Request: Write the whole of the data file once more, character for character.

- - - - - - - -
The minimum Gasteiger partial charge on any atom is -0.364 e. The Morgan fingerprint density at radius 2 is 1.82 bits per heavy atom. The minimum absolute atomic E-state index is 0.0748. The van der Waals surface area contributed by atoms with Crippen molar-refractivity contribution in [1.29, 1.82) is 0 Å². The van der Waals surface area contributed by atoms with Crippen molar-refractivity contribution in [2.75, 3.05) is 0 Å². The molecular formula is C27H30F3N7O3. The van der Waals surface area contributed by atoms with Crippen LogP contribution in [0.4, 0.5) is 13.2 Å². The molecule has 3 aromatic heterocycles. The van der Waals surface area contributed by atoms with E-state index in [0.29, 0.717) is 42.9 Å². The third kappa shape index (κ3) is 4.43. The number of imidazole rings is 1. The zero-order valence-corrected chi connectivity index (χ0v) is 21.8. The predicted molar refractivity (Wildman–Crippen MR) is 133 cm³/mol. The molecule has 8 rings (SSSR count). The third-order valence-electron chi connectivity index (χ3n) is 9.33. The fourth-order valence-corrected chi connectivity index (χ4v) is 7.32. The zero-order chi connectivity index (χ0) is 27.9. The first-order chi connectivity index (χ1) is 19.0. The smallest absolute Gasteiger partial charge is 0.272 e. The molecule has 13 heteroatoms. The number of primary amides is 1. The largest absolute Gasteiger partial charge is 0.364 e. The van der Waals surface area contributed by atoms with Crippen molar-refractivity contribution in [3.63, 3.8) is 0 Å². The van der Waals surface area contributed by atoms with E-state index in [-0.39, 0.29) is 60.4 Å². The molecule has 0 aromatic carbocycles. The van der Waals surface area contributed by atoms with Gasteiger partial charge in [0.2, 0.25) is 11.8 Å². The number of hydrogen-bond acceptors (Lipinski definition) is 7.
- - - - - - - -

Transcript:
The minimum Gasteiger partial charge on any atom is -0.364 e. The Morgan fingerprint density at radius 2 is 1.82 bits per heavy atom. The minimum absolute atomic E-state index is 0.0748. The van der Waals surface area contributed by atoms with Crippen molar-refractivity contribution in [1.29, 1.82) is 0 Å². The van der Waals surface area contributed by atoms with Crippen molar-refractivity contribution in [2.75, 3.05) is 0 Å². The molecular formula is C27H30F3N7O3. The van der Waals surface area contributed by atoms with Crippen LogP contribution in [0.4, 0.5) is 13.2 Å². The molecule has 3 aromatic heterocycles. The van der Waals surface area contributed by atoms with E-state index in [0.29, 0.717) is 42.9 Å². The third kappa shape index (κ3) is 4.43. The number of imidazole rings is 1. The zero-order valence-corrected chi connectivity index (χ0v) is 21.8. The predicted molar refractivity (Wildman–Crippen MR) is 133 cm³/mol. The molecule has 8 rings (SSSR count). The third-order valence-electron chi connectivity index (χ3n) is 9.33. The fourth-order valence-corrected chi connectivity index (χ4v) is 7.32. The zero-order chi connectivity index (χ0) is 27.9. The first-order chi connectivity index (χ1) is 19.0. The smallest absolute Gasteiger partial charge is 0.272 e. The molecule has 13 heteroatoms. The number of primary amides is 1. The largest absolute Gasteiger partial charge is 0.364 e. The van der Waals surface area contributed by atoms with Crippen molar-refractivity contribution in [3.63, 3.8) is 0 Å². The van der Waals surface area contributed by atoms with E-state index in [-0.39, 0.29) is 60.4 Å². The molecule has 0 aromatic carbocycles. The van der Waals surface area contributed by atoms with Gasteiger partial charge in [0.2, 0.25) is 11.8 Å². The number of hydrogen-bond acceptors (Lipinski definition) is 7.